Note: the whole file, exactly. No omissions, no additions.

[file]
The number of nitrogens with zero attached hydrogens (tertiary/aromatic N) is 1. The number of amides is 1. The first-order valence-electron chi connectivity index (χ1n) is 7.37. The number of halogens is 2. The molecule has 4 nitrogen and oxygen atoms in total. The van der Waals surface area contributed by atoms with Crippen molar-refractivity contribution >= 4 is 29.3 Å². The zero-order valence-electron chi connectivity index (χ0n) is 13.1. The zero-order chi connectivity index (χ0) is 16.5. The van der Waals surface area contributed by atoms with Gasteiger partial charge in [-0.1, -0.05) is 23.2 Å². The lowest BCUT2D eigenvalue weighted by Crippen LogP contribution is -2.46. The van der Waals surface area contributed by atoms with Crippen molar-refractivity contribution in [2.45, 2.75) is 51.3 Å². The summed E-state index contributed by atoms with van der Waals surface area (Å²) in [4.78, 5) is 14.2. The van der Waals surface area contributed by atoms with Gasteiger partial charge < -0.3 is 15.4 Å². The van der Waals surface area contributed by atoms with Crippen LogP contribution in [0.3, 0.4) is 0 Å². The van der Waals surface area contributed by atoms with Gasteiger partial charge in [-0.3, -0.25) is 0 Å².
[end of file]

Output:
The number of nitrogens with zero attached hydrogens (tertiary/aromatic N) is 1. The number of amides is 1. The first-order valence-electron chi connectivity index (χ1n) is 7.37. The number of halogens is 2. The molecule has 4 nitrogen and oxygen atoms in total. The van der Waals surface area contributed by atoms with Crippen molar-refractivity contribution >= 4 is 29.3 Å². The zero-order valence-electron chi connectivity index (χ0n) is 13.1. The zero-order chi connectivity index (χ0) is 16.5. The van der Waals surface area contributed by atoms with Gasteiger partial charge in [-0.1, -0.05) is 23.2 Å². The lowest BCUT2D eigenvalue weighted by Crippen LogP contribution is -2.46. The van der Waals surface area contributed by atoms with Crippen molar-refractivity contribution in [2.45, 2.75) is 51.3 Å². The summed E-state index contributed by atoms with van der Waals surface area (Å²) in [4.78, 5) is 14.2. The van der Waals surface area contributed by atoms with Gasteiger partial charge < -0.3 is 15.4 Å². The van der Waals surface area contributed by atoms with Crippen LogP contribution in [0.3, 0.4) is 0 Å². The van der Waals surface area contributed by atoms with Gasteiger partial charge in [-0.3, -0.25) is 0 Å².